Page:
W. Bush a “thorough, credible, and transparent” investigation into Rachel’s
killing. In 2004, Secretary of State Colin Powell’s Chief of Staff informed the
Corrie family of the U.S. Government’s position that the Israeli investigation
did not meet these standards and advised them to “use the Israeli court system.”
The Corries filed suit in 2005, charging the State of Israel and its Ministry of
Defense with responsibility for Rachel’s killing.

The civil trial before Haifa District Court Judge Oded Gershon began March 10,
2010, and 23 witnesses testified in 15 hearings, spread over 16 months. Each
session was attended by the Corrie family, American Embassy officials, and
numerous legal and human rights observers.

Testimony exposed serious chain-of-command failures in relation to civilian
killings, as well as indiscriminate destruction of civilian property at the
hands of the Israeli military in southern Gaza. Four eyewitnesses from the
International Solidarity Movement (ISM) testified that Rachel was visible to
soldiers in the bulldozer as it approached. Military witnesses testified that
they saw ISM protesters in the area; and the on-site commander asked to stop
operations due to their presence, but was ordered to continue working. An
Israeli colonel testified that there are no civilians in war, and the lead
military police investigator, himself, stated his belief that the Israeli
military was at war with all in Gaza, including peace activists.

Testimony also revealed serious flaws in the military’s investigation into
Rachel’s killing. Investigators failed to question key military witnesses,
including those recording communications; failed to secure the military video,
allowing it to be taken for nearly a week by senior commanders with only
segments submitted to court; failed to address conflicting testimony given by
soldiers; and ignored damning statements in the military log confirming a “shoot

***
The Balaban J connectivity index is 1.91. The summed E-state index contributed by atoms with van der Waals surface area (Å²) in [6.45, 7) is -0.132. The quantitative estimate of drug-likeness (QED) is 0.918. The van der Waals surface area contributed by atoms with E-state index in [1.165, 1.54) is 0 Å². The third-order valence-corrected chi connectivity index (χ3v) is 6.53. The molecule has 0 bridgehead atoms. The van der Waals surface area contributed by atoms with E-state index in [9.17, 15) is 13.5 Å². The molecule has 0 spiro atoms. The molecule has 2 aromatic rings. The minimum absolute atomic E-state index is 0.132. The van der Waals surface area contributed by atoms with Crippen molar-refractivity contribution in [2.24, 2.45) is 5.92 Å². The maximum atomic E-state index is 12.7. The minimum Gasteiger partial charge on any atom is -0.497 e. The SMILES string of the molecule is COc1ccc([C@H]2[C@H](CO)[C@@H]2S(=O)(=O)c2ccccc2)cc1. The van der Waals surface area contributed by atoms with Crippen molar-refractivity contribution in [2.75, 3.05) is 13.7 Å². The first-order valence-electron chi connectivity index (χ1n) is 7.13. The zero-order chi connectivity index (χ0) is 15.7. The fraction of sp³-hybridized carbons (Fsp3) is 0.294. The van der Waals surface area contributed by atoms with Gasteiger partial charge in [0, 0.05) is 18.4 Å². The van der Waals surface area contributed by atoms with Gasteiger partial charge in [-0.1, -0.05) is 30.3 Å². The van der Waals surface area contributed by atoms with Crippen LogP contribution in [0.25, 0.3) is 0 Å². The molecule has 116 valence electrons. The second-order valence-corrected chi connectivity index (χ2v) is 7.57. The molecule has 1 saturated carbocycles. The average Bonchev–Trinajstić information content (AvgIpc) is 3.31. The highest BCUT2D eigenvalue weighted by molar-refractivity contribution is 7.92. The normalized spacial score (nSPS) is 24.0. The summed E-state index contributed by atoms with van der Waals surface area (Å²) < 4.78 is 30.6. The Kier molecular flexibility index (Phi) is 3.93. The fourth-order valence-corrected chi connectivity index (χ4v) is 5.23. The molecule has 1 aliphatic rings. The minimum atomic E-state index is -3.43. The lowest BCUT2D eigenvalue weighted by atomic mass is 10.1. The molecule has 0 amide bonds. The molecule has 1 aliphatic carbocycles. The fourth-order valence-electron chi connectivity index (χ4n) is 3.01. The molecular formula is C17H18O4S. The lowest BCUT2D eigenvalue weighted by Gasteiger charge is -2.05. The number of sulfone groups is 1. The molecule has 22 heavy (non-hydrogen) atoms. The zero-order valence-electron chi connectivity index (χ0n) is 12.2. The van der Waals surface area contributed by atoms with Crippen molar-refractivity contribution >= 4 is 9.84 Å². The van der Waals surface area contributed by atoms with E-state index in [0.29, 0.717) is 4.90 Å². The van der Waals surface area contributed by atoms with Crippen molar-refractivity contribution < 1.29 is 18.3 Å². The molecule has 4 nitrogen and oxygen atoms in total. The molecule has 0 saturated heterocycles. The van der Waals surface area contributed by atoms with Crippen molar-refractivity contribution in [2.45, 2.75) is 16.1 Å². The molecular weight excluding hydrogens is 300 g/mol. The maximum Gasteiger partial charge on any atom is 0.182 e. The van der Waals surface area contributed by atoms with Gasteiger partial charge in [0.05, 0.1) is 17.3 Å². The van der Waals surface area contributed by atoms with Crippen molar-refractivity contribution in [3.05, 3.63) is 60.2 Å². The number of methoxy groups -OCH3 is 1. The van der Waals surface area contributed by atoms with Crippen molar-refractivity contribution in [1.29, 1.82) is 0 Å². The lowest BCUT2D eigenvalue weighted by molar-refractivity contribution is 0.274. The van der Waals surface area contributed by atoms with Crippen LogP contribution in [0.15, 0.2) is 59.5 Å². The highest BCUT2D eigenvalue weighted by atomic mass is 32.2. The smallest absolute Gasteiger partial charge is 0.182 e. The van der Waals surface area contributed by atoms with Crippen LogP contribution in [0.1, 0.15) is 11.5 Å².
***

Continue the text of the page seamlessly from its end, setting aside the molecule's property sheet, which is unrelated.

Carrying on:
to kill” order and a command mentality to continue work in order to avoid
setting a precedent with international activists.

On August 28, 2012, Judge Gershon ruled against the Corrie family, handing down
a verdict stating the Israeli military was not to blame for Rachel’s death and
that she alone was responsible for her demise. The Judge lauded the military
police investigation and dismissed the case, adopting the Israeli Government’s
position that the military should be fully absolved of civil liability, because
soldiers were engaged in operational activities in a war zone.

The verdict was widely condemned by legal and human rights organizations
monitoring the case, citing misrepresentation of facts and the fundamental
principle of international humanitarian law – that in a time of war, military
forces are obligated to take all measures to avoid harm to both civilians and
their property. President Jimmy Carter stated that the court’s decision
confirmed “a climate of impunity, which facilitates Israeli human rights
violations against Palestinian civilians in the Occupied Territory.”

Seating in the courtroom is limited, and members of the press are advised to
arrive early with press credentials. Proceedings will be in Hebrew. The family
is seeking permission from the Court to provide simultaneous translation for
court observers. However, pending the Court’s decision, journalists should make
plans to bring their own translator. Cameras and audio recording equipment will
not be permitted once proceedings begin. Photos may be taken before the judges
enter the room.

A performance of My Name is Rachel Corrie, a play drawn from the diaries and e-
mails of Rachel and staged around the world, will be presented in Hebrew on
Monday, May 19 at 21:00 at the Arab-Hebrew Theatre in Jaffa. It will be followed
by a panel discussion with the Corrie family, moderated by human rights lawyer
Michael Sfard. For more information, visit The Coalition of Women for Peace,
which is sponsoring the event.

Please visit
breaking updates, and an extensive body of news reports and related trial

For press related inquiries, please contact: